The Slatest

Are the Eagles For Real?

Trey Burton celebrates his touchdown against the Denver Broncos.

Mitchell Leff/Getty Images

The Eagles are mighty impressive. On Sunday, Philadelphia put a first-half beatdown on the Denver Broncos and went into halftime up 31-9. Should they hang on to this massive lead (Update: They did, triumphing by 51–23), the Eagles will be 8-1, proving that they’re not merely the class of the NFC East—they may also be the league’s best team overall. Led by second-year quarterback Carson Wentz (who is in the midst of a stunning, MVP-caliber season), Philadelphia has the makings of a real Super Bowl contender.

Coach Doug Pederson has his squad firing on all cylinders, but teams have started hot before, only to fizzle come playoff time. The question remains: are the Eagles for real?

Well, it depends on who you ask. It also depends upon what they say about the nature of reality itself.

Ancient Greek philosopher Parmenides argued that reality is a unified, unchanging entity. If this is the case, then the Eagles, who exist in Parmenides’ infallible cosmic state, have no choice but to be for real. This includes their secondary, which, while inexperienced, still boasts some playmakers and ballhawks.

If you are like Heraclitus and reject Parmenides’ theory, then you may want more proof as to whether or not the Eagles are for real. According to Bishop Berkeley, father of subjective idealism, reality is the result of ideas and perception, and is a state conjured by the observer. He laid out the following argument:*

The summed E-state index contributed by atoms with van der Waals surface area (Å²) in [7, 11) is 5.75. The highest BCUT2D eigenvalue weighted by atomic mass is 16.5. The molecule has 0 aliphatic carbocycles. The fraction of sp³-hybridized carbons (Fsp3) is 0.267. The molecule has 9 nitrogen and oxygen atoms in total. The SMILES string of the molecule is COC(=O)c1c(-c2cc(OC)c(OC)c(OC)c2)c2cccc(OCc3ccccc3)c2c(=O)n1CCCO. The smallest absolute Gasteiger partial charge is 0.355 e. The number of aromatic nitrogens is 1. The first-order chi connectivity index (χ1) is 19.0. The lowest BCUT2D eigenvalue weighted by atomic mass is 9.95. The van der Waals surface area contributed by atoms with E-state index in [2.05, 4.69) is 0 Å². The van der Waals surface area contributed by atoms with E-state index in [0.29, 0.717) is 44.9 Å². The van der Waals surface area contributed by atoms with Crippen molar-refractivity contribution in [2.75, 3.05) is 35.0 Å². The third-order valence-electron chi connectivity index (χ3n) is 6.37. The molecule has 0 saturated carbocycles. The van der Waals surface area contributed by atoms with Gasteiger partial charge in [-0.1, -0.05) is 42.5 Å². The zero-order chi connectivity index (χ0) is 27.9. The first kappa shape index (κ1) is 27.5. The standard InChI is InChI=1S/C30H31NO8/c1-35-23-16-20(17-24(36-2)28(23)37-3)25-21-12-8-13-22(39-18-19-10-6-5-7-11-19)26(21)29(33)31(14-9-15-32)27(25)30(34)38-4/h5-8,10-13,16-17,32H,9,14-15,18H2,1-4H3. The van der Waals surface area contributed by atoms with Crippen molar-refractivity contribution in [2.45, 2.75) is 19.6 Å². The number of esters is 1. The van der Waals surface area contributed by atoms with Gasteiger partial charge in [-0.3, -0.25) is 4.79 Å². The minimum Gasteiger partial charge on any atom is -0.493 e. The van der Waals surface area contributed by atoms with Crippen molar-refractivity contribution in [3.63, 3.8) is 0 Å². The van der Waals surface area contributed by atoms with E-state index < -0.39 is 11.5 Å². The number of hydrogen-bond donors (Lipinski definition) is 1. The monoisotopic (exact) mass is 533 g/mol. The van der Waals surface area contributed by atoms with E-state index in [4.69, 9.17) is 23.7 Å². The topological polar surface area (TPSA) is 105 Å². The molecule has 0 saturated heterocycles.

(1) We perceive ordinary objects (houses, mountains, etc.).

(2) We perceive only ideas.


(3) Ordinary objects are ideas.

So, given that we can see Carson Wentz’s confidence and patience in the pocket, he, and the Eagles as a whole, are for real.

Meanwhile, ancient Chinese philosopher Zhuang Zhou would tell you something different. He is one of the first to make the “dream argument,” which proposes that reality may be nothing more than a figment of some imagination. “While he is dreaming he does not know it is a dream,” he wrote in his story, Zhuang Zhou Dreams of Being a Butterfly. “[A]nd in his dream he may even try to interpret a dream. Only after he wakes does he know it was a dream. And someday there will be a great awakening when we know that this is all a great dream.”

Should humanity experience this great awakening in the middle of the 2017-’18 NFL season, the Eagles will hope it occurs next Sunday during their bye week. They will be prepping for a primetime showdown against the Dallas Cowboys, and knowing whether or not they are in a dream will be important during film study.

*Correction, Nov. 5, 2017: This post originally misspelled the last name of Bishop George Berkeley.